Powered by solid trading and investment-banking growth, Wall Street heavyweight Goldman Sachs (GS) revealed on Tuesday that it more than doubled profits in the second quarter and easily beat the estimates thanks to strengthening economic conditions.
Shares of the New York financial-services firm ticked just slightly higher even as the results solidly exceeded forecasts from analysts.
Goldman said it earned $1.93 billion, or $3.70 a share, last quarter, compared with $962 million, or $1.78 a share, a year earlier. Net revenue soared 30% to $8.61 billion.
Analysts had been calling for EPS of just $2.82 on revenue of $7.98 billion.
“The firm’s performance was solid especially in the context of mixed economic sentiment during the quarter,” CEO Lloyd Blankfein said in a statement. “Improving economic conditions in the U.S. drove client activity and the strength of our global client franchise allowed us to deliver positive performance across a number of our businesses.”
Highlighting the stronger client activity, Goldman’s investment banking revenue rose 29% to $1.55 billion as underwriting revenue soared 45% to $1.07 billion. The bank also benefited from increased equity underwriting activity.
Goldman’s institutional client services division reported an 11% increase in revenue to $4.31 billion.
On the trading front, revenue in fixed income, currency and commodities client execution jumped 12% to $2.46 billion. The company noted that market conditions “across products” were “more challenging during the latter part of the quarter, as interest rates and market volatility increased.”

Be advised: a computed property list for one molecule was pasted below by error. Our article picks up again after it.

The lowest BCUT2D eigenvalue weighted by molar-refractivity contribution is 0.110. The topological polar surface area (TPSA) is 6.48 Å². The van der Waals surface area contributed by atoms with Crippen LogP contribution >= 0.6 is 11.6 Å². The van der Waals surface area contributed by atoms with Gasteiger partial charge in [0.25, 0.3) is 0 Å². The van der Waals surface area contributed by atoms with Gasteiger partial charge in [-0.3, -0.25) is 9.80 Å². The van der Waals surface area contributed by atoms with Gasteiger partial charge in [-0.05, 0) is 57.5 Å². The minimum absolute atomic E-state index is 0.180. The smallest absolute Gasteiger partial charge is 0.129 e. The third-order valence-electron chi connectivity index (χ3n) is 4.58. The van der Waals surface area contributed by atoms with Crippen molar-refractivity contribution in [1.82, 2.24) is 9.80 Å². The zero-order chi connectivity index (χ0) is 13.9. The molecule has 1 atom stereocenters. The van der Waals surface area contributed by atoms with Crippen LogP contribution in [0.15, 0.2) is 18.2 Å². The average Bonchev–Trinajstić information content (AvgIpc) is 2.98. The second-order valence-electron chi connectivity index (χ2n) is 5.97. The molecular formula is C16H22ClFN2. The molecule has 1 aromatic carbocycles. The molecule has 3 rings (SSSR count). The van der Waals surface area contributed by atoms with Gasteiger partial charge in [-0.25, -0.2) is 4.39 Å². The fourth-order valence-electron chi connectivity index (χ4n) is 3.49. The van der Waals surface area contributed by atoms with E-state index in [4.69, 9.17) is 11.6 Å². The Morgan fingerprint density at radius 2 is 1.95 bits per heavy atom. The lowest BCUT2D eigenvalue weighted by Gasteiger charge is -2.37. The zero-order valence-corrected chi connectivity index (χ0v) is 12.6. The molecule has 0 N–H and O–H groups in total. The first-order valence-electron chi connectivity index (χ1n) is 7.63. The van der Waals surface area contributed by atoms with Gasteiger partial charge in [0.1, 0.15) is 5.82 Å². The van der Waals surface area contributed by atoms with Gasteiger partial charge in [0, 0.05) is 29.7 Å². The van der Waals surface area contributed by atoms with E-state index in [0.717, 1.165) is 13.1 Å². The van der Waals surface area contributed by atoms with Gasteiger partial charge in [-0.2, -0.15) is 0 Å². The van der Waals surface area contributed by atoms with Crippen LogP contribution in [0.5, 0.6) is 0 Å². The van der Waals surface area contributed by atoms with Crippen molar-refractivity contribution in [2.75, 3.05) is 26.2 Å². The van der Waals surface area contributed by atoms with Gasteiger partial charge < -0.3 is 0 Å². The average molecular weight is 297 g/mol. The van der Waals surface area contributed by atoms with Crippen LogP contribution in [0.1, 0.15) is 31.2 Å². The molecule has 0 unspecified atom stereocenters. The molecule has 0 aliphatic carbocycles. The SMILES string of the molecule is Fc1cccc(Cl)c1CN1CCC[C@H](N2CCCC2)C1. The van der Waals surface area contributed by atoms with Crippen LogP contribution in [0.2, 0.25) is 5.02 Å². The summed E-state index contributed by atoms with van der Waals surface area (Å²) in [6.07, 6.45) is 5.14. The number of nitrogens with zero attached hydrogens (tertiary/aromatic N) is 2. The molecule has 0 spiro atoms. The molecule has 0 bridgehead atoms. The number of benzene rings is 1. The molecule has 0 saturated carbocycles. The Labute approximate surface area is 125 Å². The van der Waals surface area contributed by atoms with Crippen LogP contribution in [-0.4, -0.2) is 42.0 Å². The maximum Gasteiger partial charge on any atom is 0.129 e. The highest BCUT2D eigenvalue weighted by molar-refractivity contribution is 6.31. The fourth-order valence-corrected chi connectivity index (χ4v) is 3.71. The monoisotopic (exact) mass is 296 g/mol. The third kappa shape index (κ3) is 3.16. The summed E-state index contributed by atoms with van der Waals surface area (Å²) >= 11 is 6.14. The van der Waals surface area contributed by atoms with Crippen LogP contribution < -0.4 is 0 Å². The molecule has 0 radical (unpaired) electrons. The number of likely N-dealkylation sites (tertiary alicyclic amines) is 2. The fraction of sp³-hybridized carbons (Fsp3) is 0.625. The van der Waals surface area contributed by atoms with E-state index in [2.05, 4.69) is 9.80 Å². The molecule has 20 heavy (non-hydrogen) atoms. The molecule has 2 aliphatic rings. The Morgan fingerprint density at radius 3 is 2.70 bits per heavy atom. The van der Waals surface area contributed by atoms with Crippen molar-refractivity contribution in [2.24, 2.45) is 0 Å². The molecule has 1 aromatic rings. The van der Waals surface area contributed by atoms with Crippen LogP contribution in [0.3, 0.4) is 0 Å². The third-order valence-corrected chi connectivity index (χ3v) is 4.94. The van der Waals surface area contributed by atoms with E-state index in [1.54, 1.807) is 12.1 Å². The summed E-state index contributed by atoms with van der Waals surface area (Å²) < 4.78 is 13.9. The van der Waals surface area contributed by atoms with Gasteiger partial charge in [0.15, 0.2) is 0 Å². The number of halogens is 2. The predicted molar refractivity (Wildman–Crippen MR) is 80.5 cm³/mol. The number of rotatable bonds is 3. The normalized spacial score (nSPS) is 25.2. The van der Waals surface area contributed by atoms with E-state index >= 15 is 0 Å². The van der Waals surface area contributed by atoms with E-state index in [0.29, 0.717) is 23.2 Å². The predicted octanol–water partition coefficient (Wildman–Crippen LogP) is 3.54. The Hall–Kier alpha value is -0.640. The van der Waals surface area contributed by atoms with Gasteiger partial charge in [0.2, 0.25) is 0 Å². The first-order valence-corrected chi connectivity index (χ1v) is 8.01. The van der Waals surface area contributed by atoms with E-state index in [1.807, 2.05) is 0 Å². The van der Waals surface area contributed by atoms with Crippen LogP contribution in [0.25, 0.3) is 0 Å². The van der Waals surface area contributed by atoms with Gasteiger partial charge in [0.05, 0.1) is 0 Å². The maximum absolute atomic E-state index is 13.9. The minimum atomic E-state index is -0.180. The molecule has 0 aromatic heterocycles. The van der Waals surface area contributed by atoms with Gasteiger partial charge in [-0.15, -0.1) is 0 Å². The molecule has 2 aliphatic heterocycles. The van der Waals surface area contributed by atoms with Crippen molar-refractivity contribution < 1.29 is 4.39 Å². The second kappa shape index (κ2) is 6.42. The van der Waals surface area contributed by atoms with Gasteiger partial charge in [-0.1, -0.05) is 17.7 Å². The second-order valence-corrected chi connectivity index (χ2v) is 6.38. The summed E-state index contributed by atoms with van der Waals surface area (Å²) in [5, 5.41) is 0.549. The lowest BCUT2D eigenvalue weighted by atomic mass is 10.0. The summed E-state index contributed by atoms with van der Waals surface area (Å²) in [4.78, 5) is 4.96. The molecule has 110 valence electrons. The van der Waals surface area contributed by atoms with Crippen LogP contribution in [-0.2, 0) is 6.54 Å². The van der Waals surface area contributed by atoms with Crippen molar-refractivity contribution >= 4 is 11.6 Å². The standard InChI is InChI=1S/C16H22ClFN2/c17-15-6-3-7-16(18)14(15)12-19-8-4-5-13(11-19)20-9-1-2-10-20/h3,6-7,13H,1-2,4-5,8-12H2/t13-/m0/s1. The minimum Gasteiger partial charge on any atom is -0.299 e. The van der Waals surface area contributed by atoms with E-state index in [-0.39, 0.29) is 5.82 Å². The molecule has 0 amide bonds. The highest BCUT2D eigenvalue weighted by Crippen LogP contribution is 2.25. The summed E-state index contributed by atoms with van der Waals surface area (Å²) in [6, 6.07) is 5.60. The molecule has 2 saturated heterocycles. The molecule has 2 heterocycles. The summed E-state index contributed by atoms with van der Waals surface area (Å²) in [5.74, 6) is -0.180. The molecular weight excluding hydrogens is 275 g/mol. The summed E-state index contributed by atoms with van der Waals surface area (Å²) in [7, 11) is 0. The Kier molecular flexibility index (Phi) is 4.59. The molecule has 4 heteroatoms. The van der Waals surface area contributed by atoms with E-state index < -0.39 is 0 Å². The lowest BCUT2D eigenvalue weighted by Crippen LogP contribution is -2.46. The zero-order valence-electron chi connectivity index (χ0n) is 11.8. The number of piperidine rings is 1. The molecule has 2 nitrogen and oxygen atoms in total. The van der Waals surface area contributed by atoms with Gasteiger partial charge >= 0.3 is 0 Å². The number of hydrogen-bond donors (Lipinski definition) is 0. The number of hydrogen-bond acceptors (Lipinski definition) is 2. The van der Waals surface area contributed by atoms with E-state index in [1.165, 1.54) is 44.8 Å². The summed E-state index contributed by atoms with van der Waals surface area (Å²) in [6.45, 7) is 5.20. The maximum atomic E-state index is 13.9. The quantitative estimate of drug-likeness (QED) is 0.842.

Blankfein said that even though the operating environment “has shown noticeable signs of improvement,” Goldman focused on “disciplined risk management.”
Tier 1 capital ratio, an important balance-sheet metric, rose to 15.6% as of the end of the second quarter, compared with 14.4% at the end of the first quarter. Global core excess liquidity averaged $180 billion in the second quarter, compared with $181 billion in the first quarter.
Expenses increased 14% year-over-year to $5.97 billion, though that marked an 11% drop from the first quarter.
Compensation and benefits expenses jumped 27% from the year before period to $3.7 billion as net revenues rose. Yet the ratio of compensation and benefits to net revenues dipped in the first half of 2013 to 43% from 44% in the first half of 2012. Total staff shrank 1% from the end of the first quarter.
Goldman’s shares inched up 0.72% to $164.17 ahead of Tuesday’s opening bell, putting them in position to extend their 2013 rally of almost 28%.